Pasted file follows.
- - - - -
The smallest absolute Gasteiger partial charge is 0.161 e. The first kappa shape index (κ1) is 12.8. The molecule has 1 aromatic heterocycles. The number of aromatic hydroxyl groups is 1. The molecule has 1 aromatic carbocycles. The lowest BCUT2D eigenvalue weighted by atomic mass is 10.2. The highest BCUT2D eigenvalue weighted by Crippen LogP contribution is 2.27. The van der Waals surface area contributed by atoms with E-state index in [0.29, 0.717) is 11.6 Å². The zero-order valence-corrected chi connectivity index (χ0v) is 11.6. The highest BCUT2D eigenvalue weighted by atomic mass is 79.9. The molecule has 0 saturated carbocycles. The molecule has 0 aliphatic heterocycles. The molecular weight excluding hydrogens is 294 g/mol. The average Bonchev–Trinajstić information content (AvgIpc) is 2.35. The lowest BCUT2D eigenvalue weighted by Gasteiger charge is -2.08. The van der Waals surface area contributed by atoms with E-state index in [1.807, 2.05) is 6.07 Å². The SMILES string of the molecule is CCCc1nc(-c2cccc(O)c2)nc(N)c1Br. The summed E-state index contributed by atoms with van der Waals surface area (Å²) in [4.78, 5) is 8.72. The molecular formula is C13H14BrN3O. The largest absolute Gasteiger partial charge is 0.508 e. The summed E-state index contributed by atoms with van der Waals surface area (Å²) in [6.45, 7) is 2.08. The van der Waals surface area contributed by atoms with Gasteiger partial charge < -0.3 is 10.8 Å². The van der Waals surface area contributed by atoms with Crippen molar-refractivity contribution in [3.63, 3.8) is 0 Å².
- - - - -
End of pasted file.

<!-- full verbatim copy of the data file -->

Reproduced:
The smallest absolute Gasteiger partial charge is 0.161 e. The first kappa shape index (κ1) is 12.8. The molecule has 1 aromatic heterocycles. The number of aromatic hydroxyl groups is 1. The molecule has 1 aromatic carbocycles. The lowest BCUT2D eigenvalue weighted by atomic mass is 10.2. The highest BCUT2D eigenvalue weighted by Crippen LogP contribution is 2.27. The van der Waals surface area contributed by atoms with E-state index in [0.29, 0.717) is 11.6 Å². The zero-order valence-corrected chi connectivity index (χ0v) is 11.6. The highest BCUT2D eigenvalue weighted by atomic mass is 79.9. The molecule has 0 saturated carbocycles. The molecule has 0 aliphatic heterocycles. The molecular weight excluding hydrogens is 294 g/mol. The average Bonchev–Trinajstić information content (AvgIpc) is 2.35. The lowest BCUT2D eigenvalue weighted by Gasteiger charge is -2.08. The van der Waals surface area contributed by atoms with E-state index in [1.807, 2.05) is 6.07 Å². The SMILES string of the molecule is CCCc1nc(-c2cccc(O)c2)nc(N)c1Br. The summed E-state index contributed by atoms with van der Waals surface area (Å²) in [4.78, 5) is 8.72. The molecular formula is C13H14BrN3O. The largest absolute Gasteiger partial charge is 0.508 e. The summed E-state index contributed by atoms with van der Waals surface area (Å²) in [6.45, 7) is 2.08. The van der Waals surface area contributed by atoms with Gasteiger partial charge < -0.3 is 10.8 Å². The van der Waals surface area contributed by atoms with Crippen molar-refractivity contribution in [3.63, 3.8) is 0 Å².